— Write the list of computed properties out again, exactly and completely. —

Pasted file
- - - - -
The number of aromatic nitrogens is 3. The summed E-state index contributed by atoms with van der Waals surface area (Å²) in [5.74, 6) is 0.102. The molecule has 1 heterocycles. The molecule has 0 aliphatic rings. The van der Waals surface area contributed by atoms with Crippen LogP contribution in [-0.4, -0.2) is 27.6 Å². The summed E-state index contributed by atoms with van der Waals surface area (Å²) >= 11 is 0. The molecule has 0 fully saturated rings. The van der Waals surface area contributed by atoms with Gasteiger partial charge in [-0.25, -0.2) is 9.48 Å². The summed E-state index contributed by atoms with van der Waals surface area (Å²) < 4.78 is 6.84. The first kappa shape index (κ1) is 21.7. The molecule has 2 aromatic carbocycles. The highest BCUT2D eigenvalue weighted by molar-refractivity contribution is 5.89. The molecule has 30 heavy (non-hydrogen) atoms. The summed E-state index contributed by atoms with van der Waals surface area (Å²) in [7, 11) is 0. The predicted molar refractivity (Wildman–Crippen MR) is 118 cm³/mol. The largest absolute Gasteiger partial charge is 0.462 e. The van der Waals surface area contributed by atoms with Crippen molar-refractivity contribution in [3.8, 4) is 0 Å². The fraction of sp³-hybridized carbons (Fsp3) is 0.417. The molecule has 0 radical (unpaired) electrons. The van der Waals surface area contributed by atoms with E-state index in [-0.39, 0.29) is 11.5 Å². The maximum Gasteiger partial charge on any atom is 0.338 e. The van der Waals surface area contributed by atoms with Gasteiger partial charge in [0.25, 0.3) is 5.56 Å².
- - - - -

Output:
The number of aromatic nitrogens is 3. The summed E-state index contributed by atoms with van der Waals surface area (Å²) in [5.74, 6) is 0.102. The molecule has 1 heterocycles. The molecule has 0 aliphatic rings. The van der Waals surface area contributed by atoms with Crippen LogP contribution in [-0.4, -0.2) is 27.6 Å². The summed E-state index contributed by atoms with van der Waals surface area (Å²) >= 11 is 0. The molecule has 0 fully saturated rings. The van der Waals surface area contributed by atoms with Gasteiger partial charge in [-0.25, -0.2) is 9.48 Å². The summed E-state index contributed by atoms with van der Waals surface area (Å²) < 4.78 is 6.84. The first kappa shape index (κ1) is 21.7. The molecule has 2 aromatic carbocycles. The highest BCUT2D eigenvalue weighted by molar-refractivity contribution is 5.89. The molecule has 30 heavy (non-hydrogen) atoms. The summed E-state index contributed by atoms with van der Waals surface area (Å²) in [7, 11) is 0. The predicted molar refractivity (Wildman–Crippen MR) is 118 cm³/mol. The largest absolute Gasteiger partial charge is 0.462 e. The van der Waals surface area contributed by atoms with Crippen molar-refractivity contribution in [3.8, 4) is 0 Å². The fraction of sp³-hybridized carbons (Fsp3) is 0.417. The molecule has 0 radical (unpaired) electrons. The van der Waals surface area contributed by atoms with E-state index in [-0.39, 0.29) is 11.5 Å². The maximum Gasteiger partial charge on any atom is 0.338 e. The van der Waals surface area contributed by atoms with Gasteiger partial charge in [0.25, 0.3) is 5.56 Å².